Capsaicin, the active ingredient in chili peppers, is most often experienced as an irritant, but it may also be used to reduce pain. A new work published by Drs. Feng Qin and Jing Yao in this week's PLoS Biology uses capsaicin to uncover novel insight into how pain-receptor systems can adapt to painful stimuli. Sensory systems are well known to adapt to prevailing stimuli. For example, adaptation happens when your eyes adjust from a dark movie theater during a matinee to the bright sunlight outside. Whether pain receptors truly adapt or rescale their responses (versus simply desensitizing) has been an open question.
Capsaicin acts by binding to a receptor in the cell wall of nerve endings and triggering an influx of calcium ions into the neuron. Eventually, the nervous system interprets this cascade of events as pain or heat, depending on which nerves are stimulated. Scientists had previously linked the pain-relieving effects of capsaicin to a lipid called PIP2, found in cell membranes. When capsaicin is applied to the skin it induces a strong depletion of PIP2 in the cell membrane.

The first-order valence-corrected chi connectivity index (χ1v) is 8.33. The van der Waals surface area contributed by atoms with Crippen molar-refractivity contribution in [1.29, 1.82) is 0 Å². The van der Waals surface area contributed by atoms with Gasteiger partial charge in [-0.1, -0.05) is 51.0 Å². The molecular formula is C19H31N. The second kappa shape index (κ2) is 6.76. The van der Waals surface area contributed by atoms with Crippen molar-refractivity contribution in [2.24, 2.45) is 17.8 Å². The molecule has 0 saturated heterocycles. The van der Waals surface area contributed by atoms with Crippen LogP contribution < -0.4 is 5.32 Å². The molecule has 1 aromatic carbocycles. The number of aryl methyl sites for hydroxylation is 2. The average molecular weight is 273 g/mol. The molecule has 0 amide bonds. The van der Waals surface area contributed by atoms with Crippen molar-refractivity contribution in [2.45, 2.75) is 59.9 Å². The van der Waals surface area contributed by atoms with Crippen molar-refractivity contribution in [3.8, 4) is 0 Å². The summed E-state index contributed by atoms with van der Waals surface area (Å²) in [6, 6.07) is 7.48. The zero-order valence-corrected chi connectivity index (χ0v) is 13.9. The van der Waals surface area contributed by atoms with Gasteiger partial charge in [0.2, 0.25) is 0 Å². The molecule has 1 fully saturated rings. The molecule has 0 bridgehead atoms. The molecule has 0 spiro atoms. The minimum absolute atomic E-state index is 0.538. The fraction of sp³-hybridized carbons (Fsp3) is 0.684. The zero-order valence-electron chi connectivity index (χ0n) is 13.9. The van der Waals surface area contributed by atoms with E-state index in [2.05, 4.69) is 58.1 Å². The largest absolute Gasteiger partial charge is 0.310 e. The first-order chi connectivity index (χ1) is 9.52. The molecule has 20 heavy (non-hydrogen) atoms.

"The receptor acts like a gate to the neurons," said Qin. "When stimulated it opens, letting outside calcium enter the cells until the receptor shuts down, a process called desensitization. The analgesic action of capsaicin is believed to involve this desensitization process. However, how the entry of calcium leads to the loss of sensitivity of the neurons was not clear."
Capsaicin creams are commonly sold over the counter as effective treatment for a variety of pain syndromes, from minor muscle or joint aches to those that are very difficult to treat, such as arthritis and neuropathic pain.
By combining electrical and optical measurements, the authors now have been able to link directly the depletion of PIP2 and the desensitization of the receptor. The authors also showed that the receptor is fully functional after desensitization - i.e. although you stop feeling pain - are desensitized - if another event occurs that would normally trigger a 'pain' response - such as an increased concentration of capsaicin - the desensitization does not affect that feeling. "What changed was the responsiveness threshold," said Qin. "In other words, the receptor had not desensitized per se, but its responsiveness range was shifted. This property, called adaptation, would allow the receptor to continuously respond to varying stimuli over a large capsaicin concentration range."
The findings have implications for pain sensation mechanisms as well as clinical applications. With an adaptive response, the receptors are essentially autoregulated without a fixed threshold, thus the intensity of the pain you experience is dependent on the recent history of pain.